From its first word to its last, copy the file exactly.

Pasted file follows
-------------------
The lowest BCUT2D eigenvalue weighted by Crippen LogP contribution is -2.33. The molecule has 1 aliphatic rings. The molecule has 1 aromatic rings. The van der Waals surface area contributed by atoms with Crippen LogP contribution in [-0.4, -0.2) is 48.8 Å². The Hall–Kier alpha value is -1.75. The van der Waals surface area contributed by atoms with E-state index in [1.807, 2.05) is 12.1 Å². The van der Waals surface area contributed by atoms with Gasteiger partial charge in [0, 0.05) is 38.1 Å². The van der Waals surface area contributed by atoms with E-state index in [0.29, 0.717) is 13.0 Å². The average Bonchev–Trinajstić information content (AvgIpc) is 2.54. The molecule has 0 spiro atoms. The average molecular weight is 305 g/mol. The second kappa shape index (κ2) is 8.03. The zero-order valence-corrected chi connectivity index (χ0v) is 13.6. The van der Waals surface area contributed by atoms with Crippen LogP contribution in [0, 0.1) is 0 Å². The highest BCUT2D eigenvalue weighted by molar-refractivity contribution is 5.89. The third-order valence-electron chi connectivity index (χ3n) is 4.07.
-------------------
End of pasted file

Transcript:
The lowest BCUT2D eigenvalue weighted by Crippen LogP contribution is -2.33. The molecule has 1 aliphatic rings. The molecule has 1 aromatic rings. The van der Waals surface area contributed by atoms with Crippen LogP contribution in [-0.4, -0.2) is 48.8 Å². The Hall–Kier alpha value is -1.75. The van der Waals surface area contributed by atoms with E-state index in [1.807, 2.05) is 12.1 Å². The van der Waals surface area contributed by atoms with Gasteiger partial charge in [0, 0.05) is 38.1 Å². The van der Waals surface area contributed by atoms with E-state index in [0.29, 0.717) is 13.0 Å². The average Bonchev–Trinajstić information content (AvgIpc) is 2.54. The molecule has 0 spiro atoms. The average molecular weight is 305 g/mol. The second kappa shape index (κ2) is 8.03. The zero-order valence-corrected chi connectivity index (χ0v) is 13.6. The van der Waals surface area contributed by atoms with Crippen LogP contribution in [0, 0.1) is 0 Å². The highest BCUT2D eigenvalue weighted by molar-refractivity contribution is 5.89. The third-order valence-electron chi connectivity index (χ3n) is 4.07.